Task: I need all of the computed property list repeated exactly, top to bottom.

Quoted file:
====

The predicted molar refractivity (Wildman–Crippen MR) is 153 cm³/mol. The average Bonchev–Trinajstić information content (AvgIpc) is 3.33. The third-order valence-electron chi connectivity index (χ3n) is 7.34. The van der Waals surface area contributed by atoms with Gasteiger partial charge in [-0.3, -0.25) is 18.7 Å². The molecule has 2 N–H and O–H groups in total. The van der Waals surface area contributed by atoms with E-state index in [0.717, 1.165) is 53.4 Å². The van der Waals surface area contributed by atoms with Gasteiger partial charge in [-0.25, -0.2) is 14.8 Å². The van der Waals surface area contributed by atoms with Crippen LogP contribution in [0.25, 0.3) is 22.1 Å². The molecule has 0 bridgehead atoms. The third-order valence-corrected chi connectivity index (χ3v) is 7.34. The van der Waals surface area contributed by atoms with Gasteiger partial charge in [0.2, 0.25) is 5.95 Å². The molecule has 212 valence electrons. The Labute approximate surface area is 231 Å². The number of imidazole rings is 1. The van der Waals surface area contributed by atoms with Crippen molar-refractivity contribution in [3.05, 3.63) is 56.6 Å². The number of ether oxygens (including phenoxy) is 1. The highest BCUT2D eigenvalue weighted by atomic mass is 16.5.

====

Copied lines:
The predicted molar refractivity (Wildman–Crippen MR) is 153 cm³/mol. The average Bonchev–Trinajstić information content (AvgIpc) is 3.33. The third-order valence-electron chi connectivity index (χ3n) is 7.34. The van der Waals surface area contributed by atoms with Gasteiger partial charge in [-0.3, -0.25) is 18.7 Å². The molecule has 2 N–H and O–H groups in total. The van der Waals surface area contributed by atoms with E-state index in [0.717, 1.165) is 53.4 Å². The van der Waals surface area contributed by atoms with Gasteiger partial charge in [-0.25, -0.2) is 14.8 Å². The van der Waals surface area contributed by atoms with Crippen LogP contribution in [0.25, 0.3) is 22.1 Å². The molecule has 0 bridgehead atoms. The third-order valence-corrected chi connectivity index (χ3v) is 7.34. The van der Waals surface area contributed by atoms with Gasteiger partial charge in [0.2, 0.25) is 5.95 Å². The molecule has 212 valence electrons. The Labute approximate surface area is 231 Å². The number of imidazole rings is 1. The van der Waals surface area contributed by atoms with Crippen molar-refractivity contribution in [3.05, 3.63) is 56.6 Å². The number of ether oxygens (including phenoxy) is 1. The highest BCUT2D eigenvalue weighted by atomic mass is 16.5.